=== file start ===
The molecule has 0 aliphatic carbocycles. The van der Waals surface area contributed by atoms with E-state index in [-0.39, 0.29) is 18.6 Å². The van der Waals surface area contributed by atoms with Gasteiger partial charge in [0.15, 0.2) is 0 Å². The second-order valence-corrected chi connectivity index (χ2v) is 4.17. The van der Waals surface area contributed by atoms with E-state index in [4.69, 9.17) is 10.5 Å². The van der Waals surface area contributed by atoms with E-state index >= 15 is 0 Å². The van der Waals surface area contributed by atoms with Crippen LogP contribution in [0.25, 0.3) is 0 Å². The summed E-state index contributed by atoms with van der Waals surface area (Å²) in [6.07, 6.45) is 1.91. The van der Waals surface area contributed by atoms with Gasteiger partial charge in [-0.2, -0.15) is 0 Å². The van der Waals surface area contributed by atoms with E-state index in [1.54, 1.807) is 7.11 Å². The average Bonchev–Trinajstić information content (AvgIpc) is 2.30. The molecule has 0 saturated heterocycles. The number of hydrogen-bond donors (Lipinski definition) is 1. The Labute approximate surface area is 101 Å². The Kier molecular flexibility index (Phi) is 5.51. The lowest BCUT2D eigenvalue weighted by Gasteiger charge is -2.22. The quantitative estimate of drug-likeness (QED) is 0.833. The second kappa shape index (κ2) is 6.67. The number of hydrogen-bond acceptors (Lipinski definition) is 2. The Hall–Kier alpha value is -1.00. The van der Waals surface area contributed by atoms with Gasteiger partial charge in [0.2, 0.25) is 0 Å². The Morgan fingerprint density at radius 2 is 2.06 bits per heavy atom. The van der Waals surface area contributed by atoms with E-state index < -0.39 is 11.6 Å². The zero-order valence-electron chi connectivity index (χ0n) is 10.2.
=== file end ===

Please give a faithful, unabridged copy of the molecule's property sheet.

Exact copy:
The molecule has 0 aliphatic carbocycles. The van der Waals surface area contributed by atoms with E-state index in [-0.39, 0.29) is 18.6 Å². The van der Waals surface area contributed by atoms with Gasteiger partial charge in [0.15, 0.2) is 0 Å². The second-order valence-corrected chi connectivity index (χ2v) is 4.17. The van der Waals surface area contributed by atoms with E-state index in [4.69, 9.17) is 10.5 Å². The van der Waals surface area contributed by atoms with E-state index >= 15 is 0 Å². The van der Waals surface area contributed by atoms with Crippen LogP contribution in [0.25, 0.3) is 0 Å². The summed E-state index contributed by atoms with van der Waals surface area (Å²) in [6.07, 6.45) is 1.91. The van der Waals surface area contributed by atoms with Gasteiger partial charge in [-0.2, -0.15) is 0 Å². The van der Waals surface area contributed by atoms with E-state index in [1.54, 1.807) is 7.11 Å². The average Bonchev–Trinajstić information content (AvgIpc) is 2.30. The molecule has 0 saturated heterocycles. The number of hydrogen-bond donors (Lipinski definition) is 1. The Labute approximate surface area is 101 Å². The Kier molecular flexibility index (Phi) is 5.51. The lowest BCUT2D eigenvalue weighted by Gasteiger charge is -2.22. The quantitative estimate of drug-likeness (QED) is 0.833. The second kappa shape index (κ2) is 6.67. The number of hydrogen-bond acceptors (Lipinski definition) is 2. The Hall–Kier alpha value is -1.00. The van der Waals surface area contributed by atoms with Gasteiger partial charge in [0.2, 0.25) is 0 Å². The Morgan fingerprint density at radius 2 is 2.06 bits per heavy atom. The van der Waals surface area contributed by atoms with E-state index < -0.39 is 11.6 Å². The zero-order valence-electron chi connectivity index (χ0n) is 10.2.